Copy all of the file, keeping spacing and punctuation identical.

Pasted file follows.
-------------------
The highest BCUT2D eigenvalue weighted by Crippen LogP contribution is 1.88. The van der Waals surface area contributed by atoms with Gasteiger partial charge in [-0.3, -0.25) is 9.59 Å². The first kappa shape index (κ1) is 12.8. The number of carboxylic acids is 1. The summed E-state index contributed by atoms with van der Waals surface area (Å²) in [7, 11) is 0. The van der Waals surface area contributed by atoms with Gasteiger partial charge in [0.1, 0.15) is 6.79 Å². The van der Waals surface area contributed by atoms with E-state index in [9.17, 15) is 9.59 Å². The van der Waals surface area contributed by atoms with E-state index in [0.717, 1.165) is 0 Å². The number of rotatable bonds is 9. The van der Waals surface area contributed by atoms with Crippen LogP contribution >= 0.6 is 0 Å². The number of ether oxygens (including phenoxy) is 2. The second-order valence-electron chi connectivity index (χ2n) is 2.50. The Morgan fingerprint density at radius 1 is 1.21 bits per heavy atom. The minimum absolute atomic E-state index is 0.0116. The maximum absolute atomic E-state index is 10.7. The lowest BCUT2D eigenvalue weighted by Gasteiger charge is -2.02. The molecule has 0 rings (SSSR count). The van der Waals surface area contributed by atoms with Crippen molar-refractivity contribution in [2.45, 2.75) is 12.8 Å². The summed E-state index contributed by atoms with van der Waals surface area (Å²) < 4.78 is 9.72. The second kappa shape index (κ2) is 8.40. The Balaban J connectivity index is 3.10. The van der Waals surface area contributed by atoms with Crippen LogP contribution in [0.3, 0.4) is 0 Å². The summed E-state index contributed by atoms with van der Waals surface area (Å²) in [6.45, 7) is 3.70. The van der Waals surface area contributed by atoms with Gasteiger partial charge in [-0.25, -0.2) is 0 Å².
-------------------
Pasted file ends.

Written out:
The highest BCUT2D eigenvalue weighted by Crippen LogP contribution is 1.88. The van der Waals surface area contributed by atoms with Gasteiger partial charge in [-0.3, -0.25) is 9.59 Å². The first kappa shape index (κ1) is 12.8. The number of carboxylic acids is 1. The summed E-state index contributed by atoms with van der Waals surface area (Å²) in [7, 11) is 0. The van der Waals surface area contributed by atoms with Gasteiger partial charge in [0.1, 0.15) is 6.79 Å². The van der Waals surface area contributed by atoms with E-state index in [9.17, 15) is 9.59 Å². The van der Waals surface area contributed by atoms with E-state index in [0.717, 1.165) is 0 Å². The number of rotatable bonds is 9. The van der Waals surface area contributed by atoms with Crippen LogP contribution >= 0.6 is 0 Å². The number of ether oxygens (including phenoxy) is 2. The second-order valence-electron chi connectivity index (χ2n) is 2.50. The Morgan fingerprint density at radius 1 is 1.21 bits per heavy atom. The minimum absolute atomic E-state index is 0.0116. The maximum absolute atomic E-state index is 10.7. The lowest BCUT2D eigenvalue weighted by Gasteiger charge is -2.02. The molecule has 0 rings (SSSR count). The van der Waals surface area contributed by atoms with Crippen molar-refractivity contribution in [2.45, 2.75) is 12.8 Å². The summed E-state index contributed by atoms with van der Waals surface area (Å²) < 4.78 is 9.72. The second kappa shape index (κ2) is 8.40. The Balaban J connectivity index is 3.10. The van der Waals surface area contributed by atoms with Crippen LogP contribution in [0.3, 0.4) is 0 Å². The summed E-state index contributed by atoms with van der Waals surface area (Å²) in [6.45, 7) is 3.70. The van der Waals surface area contributed by atoms with Gasteiger partial charge in [-0.25, -0.2) is 0 Å².